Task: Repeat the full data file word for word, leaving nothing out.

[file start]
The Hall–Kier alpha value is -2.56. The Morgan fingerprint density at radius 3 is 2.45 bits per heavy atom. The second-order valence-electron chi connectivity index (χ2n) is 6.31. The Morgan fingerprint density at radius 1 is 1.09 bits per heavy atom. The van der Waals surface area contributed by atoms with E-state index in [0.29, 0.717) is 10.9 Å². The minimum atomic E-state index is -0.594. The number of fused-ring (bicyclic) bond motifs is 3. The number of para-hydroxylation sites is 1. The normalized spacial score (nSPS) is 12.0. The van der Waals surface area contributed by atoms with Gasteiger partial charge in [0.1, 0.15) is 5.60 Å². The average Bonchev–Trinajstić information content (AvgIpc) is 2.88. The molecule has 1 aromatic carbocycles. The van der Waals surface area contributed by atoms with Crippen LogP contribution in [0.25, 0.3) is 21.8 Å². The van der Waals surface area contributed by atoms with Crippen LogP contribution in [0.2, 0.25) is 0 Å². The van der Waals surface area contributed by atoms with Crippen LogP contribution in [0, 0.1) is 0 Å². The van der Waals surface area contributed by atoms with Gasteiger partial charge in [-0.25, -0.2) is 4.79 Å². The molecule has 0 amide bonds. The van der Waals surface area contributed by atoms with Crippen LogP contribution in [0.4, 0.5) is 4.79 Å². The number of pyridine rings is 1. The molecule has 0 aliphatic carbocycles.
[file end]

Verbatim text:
The Hall–Kier alpha value is -2.56. The Morgan fingerprint density at radius 3 is 2.45 bits per heavy atom. The second-order valence-electron chi connectivity index (χ2n) is 6.31. The Morgan fingerprint density at radius 1 is 1.09 bits per heavy atom. The van der Waals surface area contributed by atoms with E-state index in [0.29, 0.717) is 10.9 Å². The minimum atomic E-state index is -0.594. The number of fused-ring (bicyclic) bond motifs is 3. The number of para-hydroxylation sites is 1. The normalized spacial score (nSPS) is 12.0. The van der Waals surface area contributed by atoms with Gasteiger partial charge in [0.1, 0.15) is 5.60 Å². The average Bonchev–Trinajstić information content (AvgIpc) is 2.88. The molecule has 1 aromatic carbocycles. The van der Waals surface area contributed by atoms with Crippen LogP contribution in [0.25, 0.3) is 21.8 Å². The van der Waals surface area contributed by atoms with Crippen LogP contribution in [0.2, 0.25) is 0 Å². The van der Waals surface area contributed by atoms with Crippen LogP contribution in [0, 0.1) is 0 Å². The van der Waals surface area contributed by atoms with Gasteiger partial charge in [-0.25, -0.2) is 4.79 Å². The molecule has 0 amide bonds. The van der Waals surface area contributed by atoms with Crippen LogP contribution in [0.4, 0.5) is 4.79 Å². The number of pyridine rings is 1. The molecule has 0 aliphatic carbocycles.